As a kid, Nadia Nadim had a dream to one day be a Nike Athlete, part of the Nike family of athletes who Nike sponsors to use and promote their products, athletes Nadim once looked up to playing in Nike soccer cleats. This week, in an Instagram post, Nadim announced that her dream had come true, becoming the first female player from Denmark to sign with Nike.
In the announcement, Nadim used the hashtag #startedfromthebottomnowwehere to add significance to the news, recognizing her roots as a native of Afghanistan to living as a refugee to becoming a Danish citizen to life as a professional soccer player.
Nadia Nadim was 12 years old when she escaped war-torn Afghanistan. Her father, a general in the Afghan army, was murdered by the Taliban. Devastated and frightened, her mother realized that their home country was not safe, nor that it could provide a future for her five young daughters. Women in Afghanistan, under Taliban rule, were not allowed to work or seek an education, and sports for women were unimaginable. Still, her father introduced her to soccer, and Nadim would kick the soccer ball in her family’s backyard in Kabul that was protected by high walls, but any evidence of her playing a sport beyond those walls was dangerous for her since it was forbidden by the Taliban.
Nadim’s mother hired a human smuggler to get them out of the country to England where the family had relatives living there. Instead, they ended up in a refugee camp in Copenhagen, Denmark. At the refugee camp, as she and her family waited for a decision on their future, Nadim learned to play soccer with other refugee children, and there she fell in love with the Beautiful Game.
“We were just out and running after that ball,” she told ESPNW in a 2014 interview. “I think that’s how we improved our skills. We didn’t, like train, we just played, having fun. That’s the best way to learn.”
The Nadim family settled in Denmark, offering Nadia the opportunity to freely play the sport that would have been highly forbidden for her in her home country. A coach from a soccer club invited her to play on his team. From that moment, Nadim’s career as a soccer player began, even if it wasn’t her initial goal.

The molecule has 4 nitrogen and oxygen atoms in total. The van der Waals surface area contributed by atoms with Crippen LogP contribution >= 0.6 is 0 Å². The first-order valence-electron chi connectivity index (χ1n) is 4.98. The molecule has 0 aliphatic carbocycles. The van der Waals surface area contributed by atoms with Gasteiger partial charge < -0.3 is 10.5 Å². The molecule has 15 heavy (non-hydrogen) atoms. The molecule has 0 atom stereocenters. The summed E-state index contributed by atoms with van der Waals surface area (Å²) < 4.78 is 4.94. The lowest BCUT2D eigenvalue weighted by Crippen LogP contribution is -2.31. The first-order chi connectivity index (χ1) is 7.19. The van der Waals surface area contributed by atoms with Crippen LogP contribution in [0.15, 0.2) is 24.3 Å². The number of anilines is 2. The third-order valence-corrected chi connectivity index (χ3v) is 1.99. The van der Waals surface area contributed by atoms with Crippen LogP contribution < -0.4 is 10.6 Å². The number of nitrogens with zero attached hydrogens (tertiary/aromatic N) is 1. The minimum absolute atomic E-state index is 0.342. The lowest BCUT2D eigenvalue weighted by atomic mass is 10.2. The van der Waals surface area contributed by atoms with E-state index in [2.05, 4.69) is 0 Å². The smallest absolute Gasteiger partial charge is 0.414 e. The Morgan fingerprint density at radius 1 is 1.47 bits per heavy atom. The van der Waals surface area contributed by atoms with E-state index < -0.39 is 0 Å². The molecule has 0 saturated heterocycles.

“For me, at that point, it was just a game. I wasn’t analyzing. It wasn’t like it was my way to cope with the problems or the stuff I’ve experienced. I’ve never thought about that way. It was for me – I just had fun. It made me happy. That was the best thing I knew at that point,” she said in that 2014 ESPNW interview.
The sport that brought her so much joy led her to play professionally for women’s teams in Europe, including B52 Aalborg, Team Viborg, IK Skovbakken, and Fortuna Hjørring. In 2008, Nadim was granted Danish citizenship. However, FIFA eligibility rules, ones that required Nadim to be a resident in Denmark for five years after turning 18, blocked her from officially playing on the national team. The Danish Football Association (DBU) challenged FIFA to make an exception to the rule for Nadim, which they eventually did.
Nadim made her national team debut in the 2009 Algarve Cup against the United States, becoming the first naturalized Dane to play for the senior national team. Since then, Nadim has earned 66 international caps, scoring 19 goals for Denmark. This summer, Nadim will join Denmark for the UEFA Women’s Euro 2017.
In 2014, Nadim made her way to the National Women’s Soccer League (NWSL) on a midseason loan joining Sky Blue FC. She scored seven goals in six games. After two seasons with the New Jersey club, Nadim was traded to Portland Thorns FC before the start of the 2016 season. Joining the ranks of Tobin Heath, Allie Long, Christine Sinclair, and Meghan Klingenberg, Nadim finished the season as the team’s top scorer. Portland won the 2016 Shield (the team with the season’s best record) and came within one game of playing in the NWSL Championship.
This season, Nadim has played in nine games, starting in eight and scoring 4 goals for the Thorns.
And if a soccer career was not enough, Nadim also balances medical school at Denmark’s Aarhus University. Dreams do indeed come true.